Erdington Connexions Closes
Connexions, the service for young people aged 13-19 (or 25 for those with learning difficulties or disabilities) closed it's office in Erdington on Friday (26th November) after twenty years of service to the local comminity.
Staff from the Erdington office, along with those who used to work from Aston and Handsworth, have moved to other Connexions premises and there is an attempt to maintain a local presence following concerns the young people may find difficulty reaching Broad Street where the nearest office is based.
A demonstration on Thursday received a lot of support from politicians, union members, members of the local community and service users. Along with a photo album documenting the day on our Facebook page, you can also watch a report on what happened with comments from those who gave their support by watching the video below.
Erdington MP, Jack Dromey, described the Connexions service as "lifeline" for young people and that closing the office was "absolutely wrong", especially in the current economic climate.
UNISON steward, Wendy Connop said she was "really worried" about the closure, and expressed concerns about whether the young people would be able to access the service in Broad Street, as the financial implications of having to travel could make this difficult.
Ex-local teacher Heather Bryson has first hand experience of working with Connexions. She told Birmingham Budget Cuts that when she and her colleagues feared they might lose a student, they would turn to Connexions for help and support, describing it as a "lifeline" for young people. "It's not going to save the country any money in the long term because there's going to be more people on benefits" she told us, and described the closure as "upsetting and quite distressing".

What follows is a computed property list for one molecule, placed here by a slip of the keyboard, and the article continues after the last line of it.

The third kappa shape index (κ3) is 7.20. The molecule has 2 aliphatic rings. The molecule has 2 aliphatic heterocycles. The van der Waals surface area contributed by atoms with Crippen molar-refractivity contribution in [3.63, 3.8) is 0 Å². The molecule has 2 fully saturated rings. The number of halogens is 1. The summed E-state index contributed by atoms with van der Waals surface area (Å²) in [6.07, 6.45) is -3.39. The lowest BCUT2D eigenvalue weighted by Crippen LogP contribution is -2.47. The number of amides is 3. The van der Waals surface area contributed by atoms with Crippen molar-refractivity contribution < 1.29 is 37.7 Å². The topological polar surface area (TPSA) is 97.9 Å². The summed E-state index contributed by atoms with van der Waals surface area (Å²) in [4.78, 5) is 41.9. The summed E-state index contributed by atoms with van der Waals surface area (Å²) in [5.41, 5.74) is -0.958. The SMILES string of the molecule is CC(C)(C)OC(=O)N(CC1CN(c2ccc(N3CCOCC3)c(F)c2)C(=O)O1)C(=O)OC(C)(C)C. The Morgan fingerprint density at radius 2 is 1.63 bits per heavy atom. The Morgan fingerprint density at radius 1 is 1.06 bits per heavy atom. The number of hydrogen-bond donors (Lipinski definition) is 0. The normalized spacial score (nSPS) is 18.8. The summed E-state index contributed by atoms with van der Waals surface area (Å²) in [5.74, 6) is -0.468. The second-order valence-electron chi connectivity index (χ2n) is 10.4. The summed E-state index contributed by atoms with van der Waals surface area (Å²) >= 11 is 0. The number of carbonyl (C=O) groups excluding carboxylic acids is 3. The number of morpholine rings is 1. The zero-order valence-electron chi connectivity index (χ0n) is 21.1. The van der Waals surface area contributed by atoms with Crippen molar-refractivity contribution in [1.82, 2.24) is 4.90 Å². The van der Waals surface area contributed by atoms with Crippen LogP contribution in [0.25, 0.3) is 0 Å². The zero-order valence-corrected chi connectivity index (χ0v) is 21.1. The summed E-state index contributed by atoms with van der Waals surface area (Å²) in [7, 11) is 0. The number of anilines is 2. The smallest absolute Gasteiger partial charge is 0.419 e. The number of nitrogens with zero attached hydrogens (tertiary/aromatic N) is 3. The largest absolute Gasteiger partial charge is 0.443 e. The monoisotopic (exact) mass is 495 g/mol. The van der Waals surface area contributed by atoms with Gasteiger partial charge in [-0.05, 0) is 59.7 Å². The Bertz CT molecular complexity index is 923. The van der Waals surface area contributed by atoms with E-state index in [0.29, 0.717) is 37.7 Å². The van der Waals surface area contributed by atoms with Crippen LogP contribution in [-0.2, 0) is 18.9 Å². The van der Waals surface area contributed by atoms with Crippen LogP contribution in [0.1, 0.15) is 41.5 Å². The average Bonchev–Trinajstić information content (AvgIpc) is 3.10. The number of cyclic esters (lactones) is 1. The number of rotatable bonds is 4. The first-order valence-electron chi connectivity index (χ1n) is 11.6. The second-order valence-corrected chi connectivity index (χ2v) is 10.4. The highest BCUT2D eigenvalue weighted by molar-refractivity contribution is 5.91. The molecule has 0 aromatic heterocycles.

Penny Holbrook, Labour Councillor for Stockland Green said the Connexions service was "vital to the future of the young people of Erdington" and that she feared the gap between the affluent and less well off would increase as young people who drop out of education or leave with few or no qualifications would have no-one to help and advise them. She also warned that the implication of closing local Connexions offices could be a "generation of kids ... thrown on the scrapheap". This view was shared by John Griffin, the UNISON convenor for Connexions in Birmingham who described the office closure as a "scandal" and claimed that the government could "properly fund an all ages career service".
As the shutters came down on the Erdington Connexions office for the last time, there was no doubt that the local community has lost a valuable service. We wait to see if the measures the local council have put in place will be as successful as they claim and we would welcome your thoughts either here or on our Facebook page.